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Nov. 22
4 Min

How to kill a process that is currently using a port on localhost in windows?

To kill a process that is currently using a port on localhost in Windows, you can follow the steps in this article.

What is a process?

In the context of computers, a process is a program or set of instructions that are being executed by the central processing unit (CPU). When a program is launched, the operating system creates a process for it and assigns it a unique process ID (PID). The process then begins to execute, using the CPU and memory resources of the computer.

A process can have multiple threads, which are smaller units of execution within the process. Threads allow a process to perform multiple tasks concurrently, and are useful for improving the performance of the process.

A process can be in one of several states, including running, waiting, or terminated. The operating system is responsible for managing the processes on a computer and allocating resources to them.

In general, processes are an important part of how a computer operates, as they allow the CPU to execute a wide range of tasks and programs.

What is a port?

In the context of computers, a port is a communication endpoint that is used to send and receive data over a network. It is a logical connection point for a specific type of network service, and is identified by a unique number called the port number.

Ports are used to allow different network services, such as web servers or email servers, to coexist on the same computer. Each service is assigned a unique port number, so that the operating system can distinguish between different services and route incoming data to the correct service.

For example, the HTTP protocol, which is used to transfer web pages, uses port 80 by default. This means that when a client computer sends a request for a web page to a server, it sends the request to port 80 on the server. The server then responds with the requested web page, which is sent back to the client through port 80.

In general, ports are an important part of how computers communicate over networks and are used to allow multiple services to run on the same computer or network.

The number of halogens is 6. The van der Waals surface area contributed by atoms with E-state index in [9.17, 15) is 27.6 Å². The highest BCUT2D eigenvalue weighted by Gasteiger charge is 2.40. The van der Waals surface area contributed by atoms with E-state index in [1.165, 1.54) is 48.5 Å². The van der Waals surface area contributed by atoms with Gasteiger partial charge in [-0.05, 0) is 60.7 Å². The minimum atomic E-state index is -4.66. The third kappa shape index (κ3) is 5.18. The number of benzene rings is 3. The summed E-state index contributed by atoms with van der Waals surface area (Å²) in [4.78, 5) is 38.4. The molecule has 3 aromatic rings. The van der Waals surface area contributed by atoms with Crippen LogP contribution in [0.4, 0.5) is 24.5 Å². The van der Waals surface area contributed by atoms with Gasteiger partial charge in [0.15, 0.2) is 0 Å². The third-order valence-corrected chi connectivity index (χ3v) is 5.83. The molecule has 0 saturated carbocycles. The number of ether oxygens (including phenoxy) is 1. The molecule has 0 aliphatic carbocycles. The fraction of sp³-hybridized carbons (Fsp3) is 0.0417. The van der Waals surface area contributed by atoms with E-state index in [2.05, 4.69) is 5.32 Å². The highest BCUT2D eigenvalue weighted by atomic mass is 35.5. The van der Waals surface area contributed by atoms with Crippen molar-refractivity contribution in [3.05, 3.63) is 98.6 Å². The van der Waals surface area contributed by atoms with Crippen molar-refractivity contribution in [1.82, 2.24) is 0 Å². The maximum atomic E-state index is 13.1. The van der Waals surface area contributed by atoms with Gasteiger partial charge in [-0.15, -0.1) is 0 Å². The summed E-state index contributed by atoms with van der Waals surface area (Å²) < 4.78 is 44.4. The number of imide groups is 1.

How to kill a process?

To kill a process, you can use the "taskkill" command in the Command Prompt on Windows or the "kill" command in the Terminal on macOS or Linux. Follow the steps below.

Step 1: Open your terminal as administrator

Click on the search button in your taskbar and search for cmd. You should see the terminal / commandline tool in the results. Right click on the tool and choose „Open as administrator“.


Step 2: Find the service that is blocking your port

To find out the service / program that is blcoking your port type the following into your terminal window

netstat -ano | findstr :portNr

There portNr is the port that you are searching, e.g. 8080

You should now see a result list. If a service is blcoking your port the netstat command should show you the processId (PID). The processId is the number in the last column. For example 3400


Step 3: Kill the process that is blocking your port

Now its time to kill the process / service that is blocking your port. To do this type the following command into your terminal.

taskkill /PID <PID> /F

So in our example we would type

taskkill /PID 3400/F
taskkill success

Step 4: Check if the process no longer block your port

To check if the process is really no longer blocking your port, you can call the netstat command again. The output should look like this.



  1. Open the Command Prompt. You can do this by typing "cmd" in the search bar and pressing Enter.
  2. In the Command Prompt, type the following command: netstat -ano | findstr :<port number>

Replace <port number> with the actual port number that you want to check. This command will show a list of all processes using the specified port.

  1. To kill a process using the port, you need to know the process ID (PID). Look for the PID in the second column of the list.
  2. Once you have the PID, type the following command: taskkill /F /PID <PID>

Replace <PID> with the actual process ID of the process you want to kill. The /F option forces the process to terminate, and the /PID option specifies the process ID.

  1. Press Enter to execute the command. The process should now be terminated.

It is important to note that killing a process can cause problems or data loss if the process is performing an important task. Use this method with caution and only if you are sure that the process is not needed.


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